America isn’t “completely” de/unregulated. That’s just silly. But, yes, there is a rawer, let-them-eat-cake edge to American capitalism that is absent in other western countries. Had it not been for the enormous size of America’s non-white underclass, America by today would probably approximate the European model. It was certainly moving in that direction for most of the 20th century. The failure of the “Great Society” programs to achieve the equality they promised dealt an all but fatal blow to what Americans call “liberalism” (but which Europeans, more accurately, think of as social democracy).

  166. Lin says:
    @silviosilver

    My favorite CCP fuck-up was the anti-sparrows campaign

    Blaming the insects/pest eating crops on sparrow extinction is just as silly as Mao blaming the sparrows eating the crops. Could an avian species like sparrows in a large country be even cut to half in number because of a short lived campaign?

    • Replies: @silviosilver
  167. Lin says:
    @Achmed E. Newman

    It doesn’t matter how many times you type it on the internet, 30 to 40 million people starved to death in China (1960-61) due directly to the actions of Chairman Mao

    ……
    It just means murika as the terra superpower ran successful propaganda campaigns.
    Why don’t you show me some serious demographic data/deduction

  168. @denk

    Enemies cuz you picked fights on China’s doorsteps asshole

    Enemies because it was a communist regime. The threat of communism at the time seemed very real, so it’s hard blame America for responding the way it did.

    Why do you intentionally starve them to death , even forbade Oz and Canada to sell them grains. ?

    What can I say? Global politics is an ugly business.

    I think humans have learned something from these bitter experiences, however. I doubt that today there would be the same apathy to famine among Americans.

    The sanctions on Iran may suggest that Americans are as callous as ever, but that is largely the result of the ungodly number of Jews who have insinuated themselves into the American power structure, and who force American foreign policy to devote itself to protecting their precious little Israel.

    • Replies: @denk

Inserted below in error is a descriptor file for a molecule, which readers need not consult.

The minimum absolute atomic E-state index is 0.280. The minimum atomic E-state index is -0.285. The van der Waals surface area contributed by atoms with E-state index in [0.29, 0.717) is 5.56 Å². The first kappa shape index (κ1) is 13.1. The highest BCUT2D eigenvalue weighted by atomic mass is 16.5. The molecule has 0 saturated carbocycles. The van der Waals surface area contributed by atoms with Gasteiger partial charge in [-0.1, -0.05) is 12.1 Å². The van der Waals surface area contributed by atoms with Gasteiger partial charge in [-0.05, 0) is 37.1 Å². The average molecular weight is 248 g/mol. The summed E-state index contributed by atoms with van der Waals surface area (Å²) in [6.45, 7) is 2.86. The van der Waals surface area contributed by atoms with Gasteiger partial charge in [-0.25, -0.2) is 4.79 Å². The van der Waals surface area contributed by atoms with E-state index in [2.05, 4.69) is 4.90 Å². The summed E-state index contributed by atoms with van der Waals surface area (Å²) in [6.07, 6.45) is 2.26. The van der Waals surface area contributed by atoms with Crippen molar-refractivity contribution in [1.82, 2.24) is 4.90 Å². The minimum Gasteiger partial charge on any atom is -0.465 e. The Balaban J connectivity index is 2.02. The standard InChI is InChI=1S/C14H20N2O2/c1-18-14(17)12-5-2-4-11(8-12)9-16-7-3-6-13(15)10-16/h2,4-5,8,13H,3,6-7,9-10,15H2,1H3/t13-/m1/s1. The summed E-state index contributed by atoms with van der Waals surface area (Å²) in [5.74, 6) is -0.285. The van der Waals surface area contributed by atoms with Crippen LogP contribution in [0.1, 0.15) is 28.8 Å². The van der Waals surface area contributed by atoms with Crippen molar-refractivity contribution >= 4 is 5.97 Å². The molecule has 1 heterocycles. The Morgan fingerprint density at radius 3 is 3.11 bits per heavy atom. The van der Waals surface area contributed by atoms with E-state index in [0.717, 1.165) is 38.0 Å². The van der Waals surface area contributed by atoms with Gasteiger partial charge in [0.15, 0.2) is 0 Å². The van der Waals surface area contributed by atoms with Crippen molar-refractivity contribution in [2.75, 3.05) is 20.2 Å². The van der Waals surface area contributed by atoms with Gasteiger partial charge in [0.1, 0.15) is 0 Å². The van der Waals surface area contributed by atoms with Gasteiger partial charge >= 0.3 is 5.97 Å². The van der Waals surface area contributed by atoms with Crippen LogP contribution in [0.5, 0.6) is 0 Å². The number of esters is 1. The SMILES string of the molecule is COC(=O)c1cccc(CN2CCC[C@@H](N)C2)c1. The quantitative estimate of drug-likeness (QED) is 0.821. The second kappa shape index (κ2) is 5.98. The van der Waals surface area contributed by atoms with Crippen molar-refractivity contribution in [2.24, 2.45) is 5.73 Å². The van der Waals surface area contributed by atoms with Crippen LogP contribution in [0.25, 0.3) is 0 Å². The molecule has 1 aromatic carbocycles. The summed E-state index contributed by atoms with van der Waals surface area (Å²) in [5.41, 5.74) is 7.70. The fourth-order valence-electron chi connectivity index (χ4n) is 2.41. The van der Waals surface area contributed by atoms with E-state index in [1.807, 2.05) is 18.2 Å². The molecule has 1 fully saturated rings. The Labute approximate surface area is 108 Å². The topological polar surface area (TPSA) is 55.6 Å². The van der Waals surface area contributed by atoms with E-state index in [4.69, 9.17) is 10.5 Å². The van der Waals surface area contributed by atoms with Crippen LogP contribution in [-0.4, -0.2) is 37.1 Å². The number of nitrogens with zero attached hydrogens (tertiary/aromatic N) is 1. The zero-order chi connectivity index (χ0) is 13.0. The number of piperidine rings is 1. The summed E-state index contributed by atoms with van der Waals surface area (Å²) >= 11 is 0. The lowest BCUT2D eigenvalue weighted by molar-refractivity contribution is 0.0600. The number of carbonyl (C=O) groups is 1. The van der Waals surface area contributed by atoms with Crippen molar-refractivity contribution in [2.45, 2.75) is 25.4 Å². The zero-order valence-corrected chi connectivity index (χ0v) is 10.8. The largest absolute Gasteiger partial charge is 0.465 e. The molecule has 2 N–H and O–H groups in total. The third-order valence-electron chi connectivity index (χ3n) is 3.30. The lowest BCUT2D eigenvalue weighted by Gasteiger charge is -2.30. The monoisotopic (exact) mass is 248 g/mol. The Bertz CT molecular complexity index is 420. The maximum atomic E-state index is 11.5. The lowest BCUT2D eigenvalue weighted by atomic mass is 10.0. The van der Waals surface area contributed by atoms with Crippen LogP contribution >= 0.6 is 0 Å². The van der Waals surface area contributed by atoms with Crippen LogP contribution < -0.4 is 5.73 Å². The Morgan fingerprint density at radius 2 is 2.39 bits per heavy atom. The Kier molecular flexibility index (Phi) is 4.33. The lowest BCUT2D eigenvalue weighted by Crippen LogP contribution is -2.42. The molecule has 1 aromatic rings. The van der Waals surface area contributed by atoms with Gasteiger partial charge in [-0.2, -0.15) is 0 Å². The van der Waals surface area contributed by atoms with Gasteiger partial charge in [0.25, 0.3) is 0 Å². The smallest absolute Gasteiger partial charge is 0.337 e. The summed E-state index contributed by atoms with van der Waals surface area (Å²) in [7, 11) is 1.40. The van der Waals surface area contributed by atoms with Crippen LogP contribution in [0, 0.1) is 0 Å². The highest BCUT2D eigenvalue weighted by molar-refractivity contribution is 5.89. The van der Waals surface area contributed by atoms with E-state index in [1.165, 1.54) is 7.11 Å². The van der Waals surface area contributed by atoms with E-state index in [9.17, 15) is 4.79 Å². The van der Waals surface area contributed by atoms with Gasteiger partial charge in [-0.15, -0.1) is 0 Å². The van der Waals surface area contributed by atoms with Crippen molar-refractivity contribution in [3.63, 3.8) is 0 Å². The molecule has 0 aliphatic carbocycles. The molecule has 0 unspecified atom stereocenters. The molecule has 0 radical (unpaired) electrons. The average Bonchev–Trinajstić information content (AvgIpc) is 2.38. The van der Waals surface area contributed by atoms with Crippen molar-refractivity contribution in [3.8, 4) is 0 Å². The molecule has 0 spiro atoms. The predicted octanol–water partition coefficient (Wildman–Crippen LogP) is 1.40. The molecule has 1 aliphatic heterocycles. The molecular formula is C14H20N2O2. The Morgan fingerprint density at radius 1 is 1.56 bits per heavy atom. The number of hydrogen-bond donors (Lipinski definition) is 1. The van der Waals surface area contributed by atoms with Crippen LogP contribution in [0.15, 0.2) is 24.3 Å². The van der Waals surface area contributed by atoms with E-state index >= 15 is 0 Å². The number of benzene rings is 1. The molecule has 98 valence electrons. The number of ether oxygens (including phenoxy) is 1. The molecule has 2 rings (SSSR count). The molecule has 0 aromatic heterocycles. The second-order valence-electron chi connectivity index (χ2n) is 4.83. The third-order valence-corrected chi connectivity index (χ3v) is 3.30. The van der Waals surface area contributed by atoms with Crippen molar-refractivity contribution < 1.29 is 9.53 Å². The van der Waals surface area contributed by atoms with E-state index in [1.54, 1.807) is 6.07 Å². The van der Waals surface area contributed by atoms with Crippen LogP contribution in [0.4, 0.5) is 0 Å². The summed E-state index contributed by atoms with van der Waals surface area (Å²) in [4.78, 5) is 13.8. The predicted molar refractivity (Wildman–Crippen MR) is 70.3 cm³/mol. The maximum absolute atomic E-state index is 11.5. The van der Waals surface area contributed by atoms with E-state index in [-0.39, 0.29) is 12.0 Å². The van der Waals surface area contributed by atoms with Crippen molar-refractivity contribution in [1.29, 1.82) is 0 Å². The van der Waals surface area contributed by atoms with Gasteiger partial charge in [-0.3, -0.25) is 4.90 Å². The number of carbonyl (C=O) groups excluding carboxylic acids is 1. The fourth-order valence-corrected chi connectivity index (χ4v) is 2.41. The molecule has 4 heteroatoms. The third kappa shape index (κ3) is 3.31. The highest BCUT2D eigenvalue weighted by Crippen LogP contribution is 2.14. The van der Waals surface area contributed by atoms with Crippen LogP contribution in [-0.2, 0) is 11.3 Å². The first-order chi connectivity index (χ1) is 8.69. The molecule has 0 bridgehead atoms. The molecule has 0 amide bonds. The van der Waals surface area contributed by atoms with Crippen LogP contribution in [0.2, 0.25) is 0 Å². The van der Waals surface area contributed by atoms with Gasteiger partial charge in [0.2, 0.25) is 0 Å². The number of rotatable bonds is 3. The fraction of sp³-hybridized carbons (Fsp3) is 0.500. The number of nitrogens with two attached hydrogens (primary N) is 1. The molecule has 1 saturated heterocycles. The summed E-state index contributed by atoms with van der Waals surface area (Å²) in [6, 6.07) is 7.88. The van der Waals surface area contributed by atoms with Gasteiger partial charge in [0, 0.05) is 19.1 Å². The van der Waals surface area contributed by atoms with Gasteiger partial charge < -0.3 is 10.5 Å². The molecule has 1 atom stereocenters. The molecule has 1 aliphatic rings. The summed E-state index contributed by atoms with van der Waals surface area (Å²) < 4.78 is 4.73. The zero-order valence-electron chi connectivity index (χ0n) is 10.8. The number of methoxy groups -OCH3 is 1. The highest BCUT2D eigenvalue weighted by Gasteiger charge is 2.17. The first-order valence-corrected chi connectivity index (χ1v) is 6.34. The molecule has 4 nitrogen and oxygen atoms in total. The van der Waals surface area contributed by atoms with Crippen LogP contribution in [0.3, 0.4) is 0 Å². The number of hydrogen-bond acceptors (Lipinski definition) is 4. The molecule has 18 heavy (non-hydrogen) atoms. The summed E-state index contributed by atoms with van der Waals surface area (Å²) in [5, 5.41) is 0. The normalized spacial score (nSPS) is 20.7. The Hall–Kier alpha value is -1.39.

169. Gimeiyo says:
    @denk

    really, I seem to remember in a previouis thread where you bitch about mAO’S EVIL, somene informed you about the embargo when you confess ‘well I dunno about that’

    Kennedy apparently commented at some point that the US government hadn’t had any indications from the PRC that they would accept food aid. Japan apparently actually offered 100,000 tonnes, which the Communists rejected. Not that 100,000 tonnes would have made much of a difference. In fact, China continued to export food during the Great Leap Forward — the figure I see is 4.2 million tonnes in 1959, and 2.7 million in 1960. Elsewhere, I’ve seen 4.1 million for 1959. Either way, a substantial amount heading into the most lethal period of Mao’s famine (1960).

    • Replies: @denk
  170. @Lin

    I don’t think it’s absurd to imagine that sparrow numbers could have been seriously reduced in a short span of time, given the vast manpower the authorities were able to mobilize. It doesn’t take much to tip the ecological balance.

    • Replies: @Lin
  171. denk says:
    @silviosilver

    Enemies because it was a communist regime. The threat of communism at the time seemed very real, so it’s hard blame America for responding the way it did.

    The same way ” Grenada, Afpak, Iraq, Libya, Venezuela, Syria, Iran, China ‘threatens‘ fukus ‘national security’ you mean ?

    What can I say? Global politics is an ugly business

    .

    yeah sure, like the way they keep dismissing civilians deaths by fukus bombing …
    ‘war is ugly, there’r bound to be collateral damages in war’ !
    so they go on and on killing……

    I think humans have learned something from these bitter experiences, however. I doubt that today there would be the same apathy to famine among Americans.

    Do you know how many civilians were killed by fukus since ww2….30M is a conservative estimate/

  172. denk says:
    @Gimeiyo

    Kennedy says so eh ?
    GUess we’d just’ve to take his words for it ?

    Would he sell to China when requested, ?
    just remember this.,….Washington ordered Oz and Canada not to provide grains to China even when they were willy to do so !

  173. Lin says:
    @silviosilver

    If the campaign was to erase cockroaches, you could be right, but I doubt that’s the case with avian sparrows. Birds could be prolific breeders. Suppose you and your neighbors put ‘roach motels’ in the kitchens for a week, how fast would those pests come back? I’ve no idea.

  174. onebornfree says: • Website

    Hong Kong Protester’s Message – Communist China Mankind’s Greatest Threat-“If Hong Kong falls, the whole world falls”:

    Regards, onebornfree

    • Troll: d dan, Biff
    • Replies: @Lin
  175. @Oneworld

    > ‘Mandarin”, is a transliteration of 满大人,
    > ’mandaren’, in pinyin, which means ‘important Manchu’

    No, that’s a folk etymology. Derb is right about the origin of “mandarin”.

    From Portuguese mandarim, from Malay menteri, and its source, Sanskrit मन्त्रिन् (mantrin, “minister, councillor”)

    https://en.wiktionary.org/wiki/mandarin#Etymology_1

    Similarly for “coolie”:

    From Hindi क़ुली (qulī) and Urdu قلی‎ (qulī, “hired laborer”), named after a Gujarati tribe or caste of that name. Other forms occur in Bengali [script needed] (kuli) and Tamil கூலி (kūli, “daily hire”). Possibly also influenced by Hindi कोली (kolī, “weaver; low-class”).